Elbium's own collection of original works by the Rev. William Romaine


Hymns Most Perfect; An Essay on Psalmody by William Romaine, published by Elbium Publications

This work has been edited and republished by Abigail Fox of Cheshire and comes in a very fine format.  William Romaine (1714-1795) was a notable minister in the Church of England in London. He was strongly opposed to the introduction of uninspired hymns into public worship and makes special mention of Isaac Watts whose life overlapped Romaine's. This book, now attractively reprinted, was originally published in 1775 in support of the practice of singing Psalms. Romaine lays strong emphasis on the Messianic nature of the Psalms (some may think he overdoes this) and their Divine inspiration. He also stresses their Divine appointment and therefore the expectation we can have of the Lord's blessing upon the ordinance of Psalm-singing.  He gives a robust defence of the exclusive psalmody understanding of Eph.5:19 and Col.3:16.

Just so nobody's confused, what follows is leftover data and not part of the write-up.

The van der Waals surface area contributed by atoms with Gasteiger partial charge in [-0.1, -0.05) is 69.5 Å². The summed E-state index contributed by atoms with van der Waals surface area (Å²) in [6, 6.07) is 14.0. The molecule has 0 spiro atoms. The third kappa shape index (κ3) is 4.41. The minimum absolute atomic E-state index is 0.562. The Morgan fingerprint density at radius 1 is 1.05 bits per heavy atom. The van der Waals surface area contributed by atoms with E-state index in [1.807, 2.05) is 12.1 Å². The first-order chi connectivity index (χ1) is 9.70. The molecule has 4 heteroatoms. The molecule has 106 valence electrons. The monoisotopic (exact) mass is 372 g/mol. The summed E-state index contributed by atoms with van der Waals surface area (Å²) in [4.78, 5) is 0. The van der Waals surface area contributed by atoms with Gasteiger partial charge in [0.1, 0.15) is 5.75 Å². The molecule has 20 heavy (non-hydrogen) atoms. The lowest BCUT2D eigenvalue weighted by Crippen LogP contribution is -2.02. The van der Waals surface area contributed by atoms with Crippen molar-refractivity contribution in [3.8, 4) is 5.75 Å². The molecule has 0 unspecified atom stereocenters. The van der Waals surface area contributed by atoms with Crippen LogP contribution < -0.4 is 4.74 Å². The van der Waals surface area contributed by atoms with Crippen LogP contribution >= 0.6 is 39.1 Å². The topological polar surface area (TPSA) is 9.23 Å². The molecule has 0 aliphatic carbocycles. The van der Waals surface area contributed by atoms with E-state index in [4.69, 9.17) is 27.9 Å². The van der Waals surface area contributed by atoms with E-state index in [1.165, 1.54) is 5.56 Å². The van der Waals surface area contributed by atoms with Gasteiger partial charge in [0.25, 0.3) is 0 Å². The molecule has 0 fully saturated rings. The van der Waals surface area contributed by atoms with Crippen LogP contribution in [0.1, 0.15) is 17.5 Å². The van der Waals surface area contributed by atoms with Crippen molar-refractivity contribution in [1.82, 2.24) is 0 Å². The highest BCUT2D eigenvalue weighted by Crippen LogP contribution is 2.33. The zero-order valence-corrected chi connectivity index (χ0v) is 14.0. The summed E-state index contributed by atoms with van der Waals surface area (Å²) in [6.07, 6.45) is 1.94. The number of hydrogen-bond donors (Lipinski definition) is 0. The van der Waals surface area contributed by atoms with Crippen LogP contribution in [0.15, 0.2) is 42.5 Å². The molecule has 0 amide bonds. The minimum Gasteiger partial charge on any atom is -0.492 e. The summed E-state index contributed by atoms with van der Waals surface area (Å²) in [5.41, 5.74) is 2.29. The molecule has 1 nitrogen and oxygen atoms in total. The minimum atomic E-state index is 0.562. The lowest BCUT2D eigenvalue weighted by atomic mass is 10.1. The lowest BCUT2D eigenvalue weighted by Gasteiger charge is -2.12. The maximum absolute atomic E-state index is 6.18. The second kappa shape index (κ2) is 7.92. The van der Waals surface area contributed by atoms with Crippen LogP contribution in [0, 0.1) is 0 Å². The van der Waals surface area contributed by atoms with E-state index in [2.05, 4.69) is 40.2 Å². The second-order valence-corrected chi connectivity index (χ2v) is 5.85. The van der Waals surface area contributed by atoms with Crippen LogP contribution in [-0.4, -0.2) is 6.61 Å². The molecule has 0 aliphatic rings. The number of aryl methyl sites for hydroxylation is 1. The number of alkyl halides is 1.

He does not, however, stop at the arguments for singing Psalms but inveighs against careless and sloppy singing of them.  Romaine deals with other abuses of the singing of Psalms and deals positively with how they ought to be sung; not only outwardly but looking also at the state of the heart.  He has sections such as, 'Be filled with the Spirit', Melody of the heart' and 'With Grace in your Hearts'.